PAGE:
Paraplanners support financial advisers and planners by researching financial products, drafting reports and keeping records. They don't generally give financial advice themselves.
Video: - Rachel: Paraplanner
Video: - Norman: Financial Planner
As a Paraplanner, you do not generally give financial advice yourself. A Financial Adviser speaks to the client, and finds out the client's needs and how much risk they want to take.
Then you and Financial Advisers discuss the types of products that need to be researched and the range of solutions that are appropriate to meet the client's needs.
Paraplanners carry out the research on financial products such as:
- life assurance and income protection policies
You search for information about financial products that match clients' needs. You might research solutions from different companies for a range of financial products. You write reports for Financial Advisers or Planners who then advise clients, providing recommendations on the most appropriate actions they could take.
Paraplanners make sure that all paperwork and procedures follow the rules and guidance set out by the regulating authority. You keep a separate file on each client, where notes of every meeting and copies of all correspondence must be kept. You must also keep a sub-set of files for each product the adviser recommends, as well as those bought by the client.
You might deal with clients by phone or email, to arrange meetings, answer basic questions and provide information. You might also go to some meetings with the Financial Adviser and the clients. You also deal with the providers of the financial products; you arrange for the clients' instructions to be carried out and make sure that policies are issued on time.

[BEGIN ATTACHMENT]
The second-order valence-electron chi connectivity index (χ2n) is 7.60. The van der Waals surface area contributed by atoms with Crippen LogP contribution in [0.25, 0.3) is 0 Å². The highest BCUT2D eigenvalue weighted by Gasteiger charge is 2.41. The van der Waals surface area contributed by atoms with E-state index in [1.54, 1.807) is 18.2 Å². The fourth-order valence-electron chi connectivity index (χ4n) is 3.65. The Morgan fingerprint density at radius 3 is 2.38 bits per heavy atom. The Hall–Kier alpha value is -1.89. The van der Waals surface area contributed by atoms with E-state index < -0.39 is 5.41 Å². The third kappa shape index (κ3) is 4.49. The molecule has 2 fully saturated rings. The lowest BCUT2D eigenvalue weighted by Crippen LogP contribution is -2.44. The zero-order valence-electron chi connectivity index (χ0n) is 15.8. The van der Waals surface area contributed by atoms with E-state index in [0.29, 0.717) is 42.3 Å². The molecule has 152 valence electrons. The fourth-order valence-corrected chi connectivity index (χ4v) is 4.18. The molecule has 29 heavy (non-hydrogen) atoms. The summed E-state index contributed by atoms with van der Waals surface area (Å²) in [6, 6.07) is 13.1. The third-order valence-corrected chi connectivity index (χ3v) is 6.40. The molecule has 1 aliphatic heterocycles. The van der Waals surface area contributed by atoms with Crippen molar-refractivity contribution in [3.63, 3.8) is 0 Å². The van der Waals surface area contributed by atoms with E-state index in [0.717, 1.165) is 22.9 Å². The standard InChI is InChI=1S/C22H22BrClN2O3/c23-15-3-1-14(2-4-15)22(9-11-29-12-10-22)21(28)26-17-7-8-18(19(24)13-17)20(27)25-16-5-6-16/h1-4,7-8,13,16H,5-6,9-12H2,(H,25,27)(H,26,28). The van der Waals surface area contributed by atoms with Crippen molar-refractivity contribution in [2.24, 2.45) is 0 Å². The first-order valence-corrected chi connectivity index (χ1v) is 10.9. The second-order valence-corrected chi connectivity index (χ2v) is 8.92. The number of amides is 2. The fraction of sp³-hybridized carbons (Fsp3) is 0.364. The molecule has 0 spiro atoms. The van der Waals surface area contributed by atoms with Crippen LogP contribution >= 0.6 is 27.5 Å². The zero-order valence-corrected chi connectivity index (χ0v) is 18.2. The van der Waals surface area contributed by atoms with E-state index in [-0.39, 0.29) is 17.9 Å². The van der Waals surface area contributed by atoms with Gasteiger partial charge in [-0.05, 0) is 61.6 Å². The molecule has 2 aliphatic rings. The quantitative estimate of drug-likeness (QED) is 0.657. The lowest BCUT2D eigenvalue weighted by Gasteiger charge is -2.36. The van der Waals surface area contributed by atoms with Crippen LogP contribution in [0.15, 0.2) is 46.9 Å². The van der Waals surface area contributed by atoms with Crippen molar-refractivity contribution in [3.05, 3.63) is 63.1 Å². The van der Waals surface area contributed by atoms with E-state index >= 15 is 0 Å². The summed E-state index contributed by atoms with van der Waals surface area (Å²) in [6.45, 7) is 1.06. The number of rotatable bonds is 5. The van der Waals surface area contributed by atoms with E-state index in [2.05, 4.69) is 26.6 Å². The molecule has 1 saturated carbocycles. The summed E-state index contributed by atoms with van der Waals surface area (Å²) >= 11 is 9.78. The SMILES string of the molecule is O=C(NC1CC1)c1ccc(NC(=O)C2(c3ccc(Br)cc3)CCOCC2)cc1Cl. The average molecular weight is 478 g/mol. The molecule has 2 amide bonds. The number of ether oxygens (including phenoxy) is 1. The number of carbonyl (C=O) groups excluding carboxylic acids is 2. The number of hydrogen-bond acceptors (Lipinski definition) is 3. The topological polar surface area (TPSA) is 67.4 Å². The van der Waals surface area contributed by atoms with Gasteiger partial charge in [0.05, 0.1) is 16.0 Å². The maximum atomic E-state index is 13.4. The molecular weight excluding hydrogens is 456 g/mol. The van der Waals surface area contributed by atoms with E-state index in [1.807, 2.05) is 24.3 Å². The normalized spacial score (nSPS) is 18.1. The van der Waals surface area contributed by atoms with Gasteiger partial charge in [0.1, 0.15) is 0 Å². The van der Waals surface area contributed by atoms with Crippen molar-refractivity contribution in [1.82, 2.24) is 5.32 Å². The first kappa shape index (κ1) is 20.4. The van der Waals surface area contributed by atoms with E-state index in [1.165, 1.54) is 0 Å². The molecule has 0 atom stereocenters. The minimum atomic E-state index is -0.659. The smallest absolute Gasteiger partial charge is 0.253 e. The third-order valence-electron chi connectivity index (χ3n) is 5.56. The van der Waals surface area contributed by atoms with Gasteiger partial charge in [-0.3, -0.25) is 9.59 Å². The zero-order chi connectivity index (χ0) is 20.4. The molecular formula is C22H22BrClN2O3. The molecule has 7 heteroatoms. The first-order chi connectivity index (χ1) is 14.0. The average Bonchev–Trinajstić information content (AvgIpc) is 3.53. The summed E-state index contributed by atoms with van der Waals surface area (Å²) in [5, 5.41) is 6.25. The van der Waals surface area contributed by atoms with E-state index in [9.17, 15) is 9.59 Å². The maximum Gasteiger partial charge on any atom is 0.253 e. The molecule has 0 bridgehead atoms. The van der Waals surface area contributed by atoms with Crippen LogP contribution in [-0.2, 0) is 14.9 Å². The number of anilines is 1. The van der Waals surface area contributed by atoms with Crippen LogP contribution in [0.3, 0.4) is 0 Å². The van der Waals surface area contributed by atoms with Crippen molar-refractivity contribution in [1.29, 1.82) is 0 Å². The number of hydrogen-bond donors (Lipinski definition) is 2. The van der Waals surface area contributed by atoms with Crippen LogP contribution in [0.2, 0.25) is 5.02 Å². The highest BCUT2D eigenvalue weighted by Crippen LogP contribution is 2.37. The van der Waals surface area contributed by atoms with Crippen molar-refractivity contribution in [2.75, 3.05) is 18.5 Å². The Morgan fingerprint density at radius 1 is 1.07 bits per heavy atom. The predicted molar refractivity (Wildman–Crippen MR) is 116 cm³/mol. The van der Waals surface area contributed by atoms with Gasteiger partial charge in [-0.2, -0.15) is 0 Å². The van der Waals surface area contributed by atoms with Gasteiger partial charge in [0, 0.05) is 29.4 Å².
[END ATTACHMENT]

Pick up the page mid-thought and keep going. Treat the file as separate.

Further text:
Some Paraplanners carry out regular reviews of clients' investment portfolios and arrange review meetings with clients.
Being able to read, write and speak Welsh may be an advantage when you’re looking for work in Wales.
Personal Qualities and Skills
To become a Paraplanner, you'll need:
- to pay attention to detail
- good written and verbal communication skills
- to be able to analyse and compare information, some of which can be highly technical
- report-writing skills
- teamwork skills
- to be able to prioritise work and meet deadlines
- number skills
- IT skills
- to keep clear and accurate records
- to use your initiative
- customer service skills
Pay and Opportunities
The pay rates given below are approximate.
- Starting: £26,500 - £29,000
- With experience: £32,000 - £38,500
- Senior Paraplanners earn £44,500 - £50,000
Hours of work
Paraplanners usually work 35-37 hours a week, Monday to Friday. However, you might need to work late or at weekends in order to meet deadlines.
Where could I work?
Employers are firms of Independent Financial Advisers, Financial Planners, Wealth Managers and some Insurance Brokers and Pension/Investment Consultants. Some Paraplanners work for paraplanning agencies that provide an outsourced service to small firms of Financial Planners and Advisers, and Sole Traders.
Opportunities for Paraplanners occur in towns and cities throughout the UK.
Where are vacancies advertised?
Vacancies are advertised in the following places:
- local/national newspapers
- employers' websites
- Jobcentre Plus
- the Find a Job website
- job boards, such as ParaplannerJobs.co.uk and IFAonlineJobs.co.uk
Entry Routes and Training
You might start by gaining experience in a financial or insurance company as an Administrator. You can then study part-time for qualifications that will enable you to become a Paraplanner.
Some employers expect applicants to be partly or fully qualified Financial Planners.
Some entrants have a degree, often in a subject such as finance, economics or business.
A good place to start is studying for an Institute of Financial Services (IFS) level 3 diploma in financial studies. You will need to find a college that offers this subject.
A Higher Level or Degree Apprenticeship is also great place to start. Take a look at our information article